Romeo and Juliet is an English tragedy play, written by William Shakespeare early in his career, about two young star-crossed lovers in Verona, Italy whose deaths ultimately reconcile their feuding families. It was among Shakespeare's most popular plays during his lifetime and along with Hamlet, is one of his most frequently performed plays. Today, the title characters are regarded as archetypal young lovers.
Romeo and Juliet was probably first performed between 1591 and 1595. Shakespeare based the plot on the medieval Italian legend of Montecchi e Cappelletti, but added in a number of new characters, and gave additional development to existing ones, to create his own distinctively unique work.
The Puritan revolution shut down all English theatres between 1642 and 1660. The first known Restoration performance of Romeo and Juliet is noted in 1662. Diarist Samuel Pepys wrote of it, "it is a play of itself the worst that I ever heard in my life."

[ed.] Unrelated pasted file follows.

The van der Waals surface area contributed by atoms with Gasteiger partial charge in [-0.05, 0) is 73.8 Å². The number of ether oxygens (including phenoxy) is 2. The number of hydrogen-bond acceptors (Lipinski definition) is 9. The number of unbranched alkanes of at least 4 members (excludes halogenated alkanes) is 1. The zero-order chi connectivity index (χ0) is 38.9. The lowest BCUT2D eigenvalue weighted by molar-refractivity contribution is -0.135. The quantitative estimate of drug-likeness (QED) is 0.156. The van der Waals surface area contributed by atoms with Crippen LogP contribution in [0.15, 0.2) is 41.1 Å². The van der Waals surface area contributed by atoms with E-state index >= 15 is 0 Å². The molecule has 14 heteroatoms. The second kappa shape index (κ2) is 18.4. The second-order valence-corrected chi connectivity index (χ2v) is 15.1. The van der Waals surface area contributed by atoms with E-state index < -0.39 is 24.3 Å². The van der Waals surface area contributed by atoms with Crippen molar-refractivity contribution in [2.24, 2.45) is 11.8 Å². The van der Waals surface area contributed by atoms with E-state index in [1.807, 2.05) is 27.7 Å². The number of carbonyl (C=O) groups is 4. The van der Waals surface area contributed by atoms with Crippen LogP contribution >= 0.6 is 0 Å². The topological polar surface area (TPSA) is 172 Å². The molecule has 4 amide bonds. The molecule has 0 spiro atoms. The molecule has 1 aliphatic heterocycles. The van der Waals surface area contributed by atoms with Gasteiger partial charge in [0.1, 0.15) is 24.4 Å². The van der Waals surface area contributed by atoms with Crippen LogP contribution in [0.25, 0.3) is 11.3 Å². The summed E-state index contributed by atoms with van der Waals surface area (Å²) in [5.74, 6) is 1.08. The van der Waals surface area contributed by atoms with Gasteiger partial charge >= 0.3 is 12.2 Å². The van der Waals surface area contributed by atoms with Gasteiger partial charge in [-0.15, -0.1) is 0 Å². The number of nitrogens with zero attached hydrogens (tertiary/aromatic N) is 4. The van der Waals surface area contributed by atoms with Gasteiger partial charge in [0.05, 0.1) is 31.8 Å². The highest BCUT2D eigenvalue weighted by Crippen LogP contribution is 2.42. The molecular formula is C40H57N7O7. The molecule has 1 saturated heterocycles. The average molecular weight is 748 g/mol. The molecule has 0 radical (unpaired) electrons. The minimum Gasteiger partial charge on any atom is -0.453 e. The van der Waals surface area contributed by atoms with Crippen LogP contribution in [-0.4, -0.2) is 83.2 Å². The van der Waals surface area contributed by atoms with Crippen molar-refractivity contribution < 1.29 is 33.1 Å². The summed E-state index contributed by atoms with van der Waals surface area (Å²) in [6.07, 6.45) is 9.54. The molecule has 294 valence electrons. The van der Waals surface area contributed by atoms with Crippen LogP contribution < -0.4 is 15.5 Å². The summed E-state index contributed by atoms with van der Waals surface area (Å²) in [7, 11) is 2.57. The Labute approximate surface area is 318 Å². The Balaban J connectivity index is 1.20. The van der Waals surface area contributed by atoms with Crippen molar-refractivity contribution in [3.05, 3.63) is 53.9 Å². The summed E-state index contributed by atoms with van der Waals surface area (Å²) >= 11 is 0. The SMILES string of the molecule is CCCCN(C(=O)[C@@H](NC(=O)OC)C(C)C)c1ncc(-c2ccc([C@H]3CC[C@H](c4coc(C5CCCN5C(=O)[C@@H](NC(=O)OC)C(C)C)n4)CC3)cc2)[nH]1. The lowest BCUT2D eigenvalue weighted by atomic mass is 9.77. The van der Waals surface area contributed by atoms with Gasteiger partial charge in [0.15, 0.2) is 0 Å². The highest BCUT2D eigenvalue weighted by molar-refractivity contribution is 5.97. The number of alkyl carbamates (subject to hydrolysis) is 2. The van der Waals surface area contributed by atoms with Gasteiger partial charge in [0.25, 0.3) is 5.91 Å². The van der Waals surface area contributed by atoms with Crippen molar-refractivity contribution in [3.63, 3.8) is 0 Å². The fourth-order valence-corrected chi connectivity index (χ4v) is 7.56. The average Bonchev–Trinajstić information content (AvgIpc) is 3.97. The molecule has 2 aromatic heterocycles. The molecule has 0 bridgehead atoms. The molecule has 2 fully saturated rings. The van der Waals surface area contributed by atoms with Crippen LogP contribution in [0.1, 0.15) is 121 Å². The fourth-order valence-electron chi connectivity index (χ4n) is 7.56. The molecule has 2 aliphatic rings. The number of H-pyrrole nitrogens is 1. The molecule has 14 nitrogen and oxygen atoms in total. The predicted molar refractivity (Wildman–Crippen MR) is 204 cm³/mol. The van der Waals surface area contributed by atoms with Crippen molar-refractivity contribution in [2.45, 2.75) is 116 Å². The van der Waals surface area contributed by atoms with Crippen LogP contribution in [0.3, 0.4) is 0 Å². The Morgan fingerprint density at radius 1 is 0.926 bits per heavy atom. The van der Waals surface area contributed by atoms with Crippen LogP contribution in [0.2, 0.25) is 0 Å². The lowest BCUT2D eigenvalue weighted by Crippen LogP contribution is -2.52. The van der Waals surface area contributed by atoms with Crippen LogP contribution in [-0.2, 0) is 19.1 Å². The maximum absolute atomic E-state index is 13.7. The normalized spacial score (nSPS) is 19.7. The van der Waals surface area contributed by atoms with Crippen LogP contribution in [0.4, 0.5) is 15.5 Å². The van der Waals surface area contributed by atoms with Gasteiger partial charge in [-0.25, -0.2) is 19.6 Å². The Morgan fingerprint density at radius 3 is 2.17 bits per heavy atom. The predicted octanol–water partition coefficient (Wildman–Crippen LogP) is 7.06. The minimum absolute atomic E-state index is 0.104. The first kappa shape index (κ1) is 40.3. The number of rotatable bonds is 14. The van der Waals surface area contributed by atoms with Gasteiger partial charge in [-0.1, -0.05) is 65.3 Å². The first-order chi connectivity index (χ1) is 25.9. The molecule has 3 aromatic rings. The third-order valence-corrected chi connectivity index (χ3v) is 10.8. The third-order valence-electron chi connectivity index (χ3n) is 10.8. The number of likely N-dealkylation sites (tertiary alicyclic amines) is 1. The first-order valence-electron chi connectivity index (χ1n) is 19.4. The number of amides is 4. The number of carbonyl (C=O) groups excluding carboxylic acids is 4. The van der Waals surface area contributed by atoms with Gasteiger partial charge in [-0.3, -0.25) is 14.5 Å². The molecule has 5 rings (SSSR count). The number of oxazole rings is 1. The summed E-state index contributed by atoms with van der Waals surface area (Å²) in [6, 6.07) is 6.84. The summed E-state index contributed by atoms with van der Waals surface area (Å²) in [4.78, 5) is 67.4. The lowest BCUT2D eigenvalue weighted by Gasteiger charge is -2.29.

Contrary to a certain source, the play's working title was not Romeo and Ethel the Pirate's Daughter.
Romeo and Juliet in A Different Flesh
Samuel Pepys watched a performance of Romeo and Juliet in December 1660. He found the scene of Romeo's mourning for the supposedly dead Juliet to be quite heartrending. Five months later, on May 8, 1661, Pepys used this image in a simile regarding the sim Tom's mourning for an extinguished fireplace.
Romeo and Juliet in Ruled Britannia
Romeo and Juliet was performed frequently by Lord Westmorland's Men in 1597 and 1598. Author William Shakespeare played Mercutio opposite Richard Burbage's Tybalt in the dueling scene. At one point, Shakespeare noticed that two gentlemen, seated beside the stage, were smoking their pipes so furiously that the tobacco fumes spoiled the view for the groundlings behind them. The groundlings threw nuts and pebbles at the smokers, and one of these hit Juliet, who was just about to wonder where Romeo was. Mercifully, this scuffle did not touch off a riot.